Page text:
KYIV, Ukraine—For the past four and a half years, Ukraine’s military has prioritized rebuilding land warfare units to meet the immediate needs of the ongoing war in the country’s embattled, eastern Donbas region.
This year, however, Ukraine has stepped up efforts to rebuild its air force and navy, too. This emphasis reflects a national security doctrine that singles out a Russian invasion as the top, long-term national security threat, while also keeping an eye toward improving interoperability with NATO forces.
This October, Ukraine will hold its largest air combat exercise in the post-Soviet era, including the participation of U.S. Air Force F-15C fighters. Meanwhile, Kyiv is steadily deploying more troops to its southern Sea of Azov coastline and building up a shallow-water navy to defend against a rising tide of Russian aggression against Ukraine’s merchant fleet.
“Steps to rebuild Ukraine’s armed forces are done with a view to a full-scale war with Russia, not only the need to wage the local conflict in the Donbas,” Mykola Bielieskov, a defense analyst at the Institute of World Policy, a Ukrainian think tank, told The Daily Signal.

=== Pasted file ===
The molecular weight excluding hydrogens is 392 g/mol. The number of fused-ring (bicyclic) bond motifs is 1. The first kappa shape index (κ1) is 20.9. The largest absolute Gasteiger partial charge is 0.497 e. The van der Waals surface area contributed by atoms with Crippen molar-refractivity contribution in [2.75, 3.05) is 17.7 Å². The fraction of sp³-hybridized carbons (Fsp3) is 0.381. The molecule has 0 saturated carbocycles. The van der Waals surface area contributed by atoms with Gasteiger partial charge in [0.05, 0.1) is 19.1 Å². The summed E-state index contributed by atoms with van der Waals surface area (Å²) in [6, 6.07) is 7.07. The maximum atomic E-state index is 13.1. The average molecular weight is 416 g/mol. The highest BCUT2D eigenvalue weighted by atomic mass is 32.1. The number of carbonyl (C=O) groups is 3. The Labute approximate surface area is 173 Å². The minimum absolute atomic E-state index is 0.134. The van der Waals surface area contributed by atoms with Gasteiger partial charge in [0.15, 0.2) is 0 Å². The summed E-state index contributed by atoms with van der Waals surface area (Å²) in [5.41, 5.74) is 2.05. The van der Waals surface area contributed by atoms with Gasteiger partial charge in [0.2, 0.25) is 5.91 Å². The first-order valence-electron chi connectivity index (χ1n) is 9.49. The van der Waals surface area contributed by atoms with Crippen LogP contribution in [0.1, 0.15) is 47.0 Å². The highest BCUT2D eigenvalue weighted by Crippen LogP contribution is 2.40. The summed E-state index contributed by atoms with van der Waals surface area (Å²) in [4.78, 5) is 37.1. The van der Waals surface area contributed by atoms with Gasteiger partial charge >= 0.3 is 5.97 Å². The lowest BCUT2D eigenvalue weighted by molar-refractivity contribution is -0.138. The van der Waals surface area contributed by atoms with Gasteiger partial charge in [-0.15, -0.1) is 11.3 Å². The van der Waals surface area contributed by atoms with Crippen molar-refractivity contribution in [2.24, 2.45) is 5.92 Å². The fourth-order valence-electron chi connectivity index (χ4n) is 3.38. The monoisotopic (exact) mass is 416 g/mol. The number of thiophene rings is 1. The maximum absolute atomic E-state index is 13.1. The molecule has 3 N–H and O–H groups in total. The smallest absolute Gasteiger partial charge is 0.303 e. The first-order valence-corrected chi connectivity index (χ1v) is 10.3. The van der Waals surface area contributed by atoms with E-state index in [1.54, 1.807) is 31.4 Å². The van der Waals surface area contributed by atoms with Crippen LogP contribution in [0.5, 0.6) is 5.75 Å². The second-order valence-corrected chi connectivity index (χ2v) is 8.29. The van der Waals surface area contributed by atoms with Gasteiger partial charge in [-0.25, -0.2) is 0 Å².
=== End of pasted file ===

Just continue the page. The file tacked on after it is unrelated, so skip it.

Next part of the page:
“We are realistic that the Russian threat is here and it’s not going to disappear in the next 10 to 15 years,” Bielieskov said. “Moreover, the threat or use of military power is now the only credible instrument Russia can use with regards to Ukraine to accomplish its aims.”
After more than four years of constant combat, artillery still thunders along a 250-mile-long front line in the Donbas where Ukraine’s military continues to fight a static, trench war against a combined force of pro-Russian separatists, foreign mercenaries, and Russian regulars.
When Russia invaded in April 2014, Ukraine’s regular army had been depleted by decades of corruption and immediately was able to field only 6,000 combat-ready soldiers, Ukrainian officials say.